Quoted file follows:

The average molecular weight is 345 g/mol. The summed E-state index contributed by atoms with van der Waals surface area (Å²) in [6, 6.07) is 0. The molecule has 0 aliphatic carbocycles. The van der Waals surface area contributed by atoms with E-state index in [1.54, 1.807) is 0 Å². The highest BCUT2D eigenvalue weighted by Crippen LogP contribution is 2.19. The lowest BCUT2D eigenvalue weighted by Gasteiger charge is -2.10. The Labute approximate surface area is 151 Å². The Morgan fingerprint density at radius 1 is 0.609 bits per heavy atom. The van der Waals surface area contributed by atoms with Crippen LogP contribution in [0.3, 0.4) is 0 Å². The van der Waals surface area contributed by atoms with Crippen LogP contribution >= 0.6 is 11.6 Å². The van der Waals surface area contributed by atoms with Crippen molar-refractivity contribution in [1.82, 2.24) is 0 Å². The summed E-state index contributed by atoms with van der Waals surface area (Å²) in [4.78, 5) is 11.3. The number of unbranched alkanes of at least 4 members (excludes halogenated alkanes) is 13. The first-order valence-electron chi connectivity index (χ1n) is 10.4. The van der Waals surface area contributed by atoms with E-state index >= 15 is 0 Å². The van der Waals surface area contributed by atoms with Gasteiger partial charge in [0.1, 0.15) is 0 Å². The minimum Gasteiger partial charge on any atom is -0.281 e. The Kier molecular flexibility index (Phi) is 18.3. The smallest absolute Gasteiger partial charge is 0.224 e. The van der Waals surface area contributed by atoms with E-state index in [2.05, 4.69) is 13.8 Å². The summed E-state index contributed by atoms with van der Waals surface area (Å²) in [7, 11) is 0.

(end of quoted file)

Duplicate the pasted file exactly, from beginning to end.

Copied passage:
The average molecular weight is 345 g/mol. The summed E-state index contributed by atoms with van der Waals surface area (Å²) in [6, 6.07) is 0. The molecule has 0 aliphatic carbocycles. The van der Waals surface area contributed by atoms with E-state index in [1.54, 1.807) is 0 Å². The highest BCUT2D eigenvalue weighted by Crippen LogP contribution is 2.19. The lowest BCUT2D eigenvalue weighted by Gasteiger charge is -2.10. The Labute approximate surface area is 151 Å². The Morgan fingerprint density at radius 1 is 0.609 bits per heavy atom. The van der Waals surface area contributed by atoms with Crippen LogP contribution in [0.3, 0.4) is 0 Å². The van der Waals surface area contributed by atoms with Crippen LogP contribution >= 0.6 is 11.6 Å². The van der Waals surface area contributed by atoms with Crippen molar-refractivity contribution in [1.82, 2.24) is 0 Å². The summed E-state index contributed by atoms with van der Waals surface area (Å²) in [4.78, 5) is 11.3. The number of unbranched alkanes of at least 4 members (excludes halogenated alkanes) is 13. The first-order valence-electron chi connectivity index (χ1n) is 10.4. The van der Waals surface area contributed by atoms with E-state index >= 15 is 0 Å². The van der Waals surface area contributed by atoms with Gasteiger partial charge in [0.1, 0.15) is 0 Å². The minimum Gasteiger partial charge on any atom is -0.281 e. The Kier molecular flexibility index (Phi) is 18.3. The smallest absolute Gasteiger partial charge is 0.224 e. The van der Waals surface area contributed by atoms with E-state index in [2.05, 4.69) is 13.8 Å². The summed E-state index contributed by atoms with van der Waals surface area (Å²) in [7, 11) is 0.